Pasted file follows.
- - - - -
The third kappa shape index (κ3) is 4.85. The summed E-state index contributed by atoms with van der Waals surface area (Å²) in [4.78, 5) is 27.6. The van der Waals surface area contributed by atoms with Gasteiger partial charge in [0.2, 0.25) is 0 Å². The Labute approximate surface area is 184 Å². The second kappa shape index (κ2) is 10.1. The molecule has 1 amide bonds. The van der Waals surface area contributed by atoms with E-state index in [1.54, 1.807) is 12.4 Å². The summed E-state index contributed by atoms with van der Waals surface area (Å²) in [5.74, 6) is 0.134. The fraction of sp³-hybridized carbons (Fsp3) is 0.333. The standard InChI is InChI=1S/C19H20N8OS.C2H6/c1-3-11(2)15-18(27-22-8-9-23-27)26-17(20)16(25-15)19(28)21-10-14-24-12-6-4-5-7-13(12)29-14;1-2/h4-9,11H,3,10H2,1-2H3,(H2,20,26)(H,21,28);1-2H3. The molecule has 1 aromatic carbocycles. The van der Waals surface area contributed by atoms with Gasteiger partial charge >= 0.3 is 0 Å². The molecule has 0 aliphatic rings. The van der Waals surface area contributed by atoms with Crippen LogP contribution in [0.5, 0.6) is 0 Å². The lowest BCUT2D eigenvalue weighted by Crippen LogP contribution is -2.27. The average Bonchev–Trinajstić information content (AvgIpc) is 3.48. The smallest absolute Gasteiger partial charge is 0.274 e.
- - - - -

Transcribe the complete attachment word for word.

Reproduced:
The third kappa shape index (κ3) is 4.85. The summed E-state index contributed by atoms with van der Waals surface area (Å²) in [4.78, 5) is 27.6. The van der Waals surface area contributed by atoms with Gasteiger partial charge in [0.2, 0.25) is 0 Å². The Labute approximate surface area is 184 Å². The second kappa shape index (κ2) is 10.1. The molecule has 1 amide bonds. The van der Waals surface area contributed by atoms with E-state index in [1.54, 1.807) is 12.4 Å². The summed E-state index contributed by atoms with van der Waals surface area (Å²) in [5.74, 6) is 0.134. The fraction of sp³-hybridized carbons (Fsp3) is 0.333. The standard InChI is InChI=1S/C19H20N8OS.C2H6/c1-3-11(2)15-18(27-22-8-9-23-27)26-17(20)16(25-15)19(28)21-10-14-24-12-6-4-5-7-13(12)29-14;1-2/h4-9,11H,3,10H2,1-2H3,(H2,20,26)(H,21,28);1-2H3. The molecule has 1 aromatic carbocycles. The van der Waals surface area contributed by atoms with Gasteiger partial charge >= 0.3 is 0 Å². The molecule has 0 aliphatic rings. The van der Waals surface area contributed by atoms with Crippen LogP contribution in [0.5, 0.6) is 0 Å². The lowest BCUT2D eigenvalue weighted by Crippen LogP contribution is -2.27. The average Bonchev–Trinajstić information content (AvgIpc) is 3.48. The smallest absolute Gasteiger partial charge is 0.274 e.